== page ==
New York Dockyard

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HM Dockyard, New York
Flag of the Navy Board 1707 to 1800.gif
Part of North America Station
Turtle Bay, New York
TypeNaval Base and Naval Dockyard
Site information
OperatorRoyal Navy
Controlled byNavy Board Flag 1832 new version.jpg Navy Board
Site history
In use1775-1784
Installation information
OccupantsNorth America Squadron

New York Dockyard or formally His Majesty's Dockyard, New York was a Royal Naval Dockyard located in New York, British North America. It was initially a repair, maintenance and supply base of the North America Station from 1775 to 1784. The yard was managed by the Navy Board and operated by the Royal Navy.

History

The colonial economy of British North America offered an alternative solution to that of the West Indies for the repair of British warships. The vessels on the North American station could rely on the ports of Boston, New York, Philadelphia, Norfolk and Charleston. They were able to provide commercial careening wharfs, as well as naval and victualling stores from colonial suppliers who had contracts with the Admiralty.[1]

The informal mechanism of using local commercial ports for careening, supply and repair was the most logical and economical method, for supporting the small number of ships stationed in these waters. However, with the war against France in the 1740s, and the creation of a separate naval command for North America, the establishment of an official naval base in the area would appear to have been inevitable.[2]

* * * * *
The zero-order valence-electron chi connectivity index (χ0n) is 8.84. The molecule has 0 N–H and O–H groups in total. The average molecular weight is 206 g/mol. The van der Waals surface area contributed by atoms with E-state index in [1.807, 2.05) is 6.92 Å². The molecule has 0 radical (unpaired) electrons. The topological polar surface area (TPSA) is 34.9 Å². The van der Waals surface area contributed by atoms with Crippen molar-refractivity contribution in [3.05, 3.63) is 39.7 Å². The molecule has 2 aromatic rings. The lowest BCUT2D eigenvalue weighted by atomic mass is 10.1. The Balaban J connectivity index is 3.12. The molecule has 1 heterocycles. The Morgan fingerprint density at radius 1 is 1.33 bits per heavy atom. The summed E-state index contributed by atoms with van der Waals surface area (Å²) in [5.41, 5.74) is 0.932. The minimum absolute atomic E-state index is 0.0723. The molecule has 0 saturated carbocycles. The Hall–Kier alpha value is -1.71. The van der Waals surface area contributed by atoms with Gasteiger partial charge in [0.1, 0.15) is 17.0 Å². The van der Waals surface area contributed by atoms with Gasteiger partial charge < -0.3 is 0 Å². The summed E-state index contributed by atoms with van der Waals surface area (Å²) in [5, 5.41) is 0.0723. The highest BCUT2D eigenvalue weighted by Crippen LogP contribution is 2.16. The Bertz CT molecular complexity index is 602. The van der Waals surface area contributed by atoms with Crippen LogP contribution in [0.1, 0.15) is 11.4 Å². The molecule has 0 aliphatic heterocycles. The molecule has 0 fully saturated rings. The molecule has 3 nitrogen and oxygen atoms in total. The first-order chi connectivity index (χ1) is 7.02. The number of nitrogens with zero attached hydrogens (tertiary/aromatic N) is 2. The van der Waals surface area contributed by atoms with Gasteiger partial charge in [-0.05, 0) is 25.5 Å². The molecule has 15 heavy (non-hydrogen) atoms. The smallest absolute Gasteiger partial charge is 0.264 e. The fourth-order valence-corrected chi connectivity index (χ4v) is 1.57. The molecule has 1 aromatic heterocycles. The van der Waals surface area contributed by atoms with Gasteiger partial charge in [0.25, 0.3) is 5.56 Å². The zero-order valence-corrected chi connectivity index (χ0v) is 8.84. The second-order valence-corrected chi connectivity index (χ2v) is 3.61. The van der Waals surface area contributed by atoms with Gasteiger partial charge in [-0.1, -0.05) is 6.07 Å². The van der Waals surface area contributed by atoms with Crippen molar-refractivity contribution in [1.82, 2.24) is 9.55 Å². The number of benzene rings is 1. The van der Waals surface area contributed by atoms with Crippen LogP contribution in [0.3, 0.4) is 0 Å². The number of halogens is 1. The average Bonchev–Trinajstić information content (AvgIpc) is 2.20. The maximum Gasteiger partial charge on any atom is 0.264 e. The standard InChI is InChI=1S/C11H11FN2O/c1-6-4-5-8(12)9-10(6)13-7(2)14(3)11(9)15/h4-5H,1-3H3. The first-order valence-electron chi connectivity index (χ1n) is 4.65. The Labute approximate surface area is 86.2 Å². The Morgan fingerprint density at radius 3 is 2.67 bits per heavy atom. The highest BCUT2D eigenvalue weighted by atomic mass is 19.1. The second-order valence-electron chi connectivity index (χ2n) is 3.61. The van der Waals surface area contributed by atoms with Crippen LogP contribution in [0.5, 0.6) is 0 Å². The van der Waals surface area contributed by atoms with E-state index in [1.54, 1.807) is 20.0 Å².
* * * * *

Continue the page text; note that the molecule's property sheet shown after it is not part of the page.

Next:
Costs may have increased, but control of resources was guaranteed ensuring the squadron’s vessels were available when required. Rear-Admiral of the Blue Peter Warren with his experience of British North America wrote to the Admiralty with many suggestions for careening bases. If all his suggestions had been acted on the coastline would have been littered with such facilities, but it presents an insight into contemporary colonial infrastructure.[3]

Warren reported that New York was a suitable place for fitting ships and sent a plan of a harbour on Long Island showing the capacity for large ships. The admiral further remarked that ships of 50 to 60 guns had in the past careened at New York. His views on Boston were less encouraging as although the tides allowed ships up to 50 guns to be cleaned, ice formation restricted operations in the winter. A formal base was not created at New York until Turtle Bay was utilised as such in the American War of Independence.[4]

Administration of the Dockyard and Key Personnel

Included:[5]

Master Attendant New York

  1. John Holman, 1 January, 1781 - 1783.
  2. Samuel Hemmans, 1783 - 28 January, 1784.

Master Shipwright New York

  1. Provo Wallis, 1 January, 1781 - 1783.

Principal Agent of Transports, New York

  1. Captain Thomas Tonken, 26 December, 1778 - 1782.[6]

References

  1. Day, John Frederick. (April 2012) ' British Admiralty Control and Naval Power in the Indian Ocean (1793-1815) (Volume 1 of 2)'. Submitted as a thesis for the degree of Doctor of Philosophy in Maritime History, University of Exeter. p.51.
  2. Day, John Frederick. (April 2012) ' British Admiralty Control and Naval Power in the Indian Ocean (1793-1815) (Volume 1 of 2)'. Submitted as a thesis for the degree of Doctor of Philosophy in Maritime History, University of Exeter. pp.52–53.
  3. Day, John Frederick. (April 2012). pp.52–53.
  4. Day, John Frederick. (April 2012). pp.52–53.
  5. Harrison, Simon (2010–2020). "New York Dockyard". threedecks.org. Cy Harrison. Retrieved 15 June 2020.
  6. Harrison, Simon (2010–2020). "Principal Agent of Transports at New York". threedecks.org. Cy Harrison. Retrieved 15 June 2020.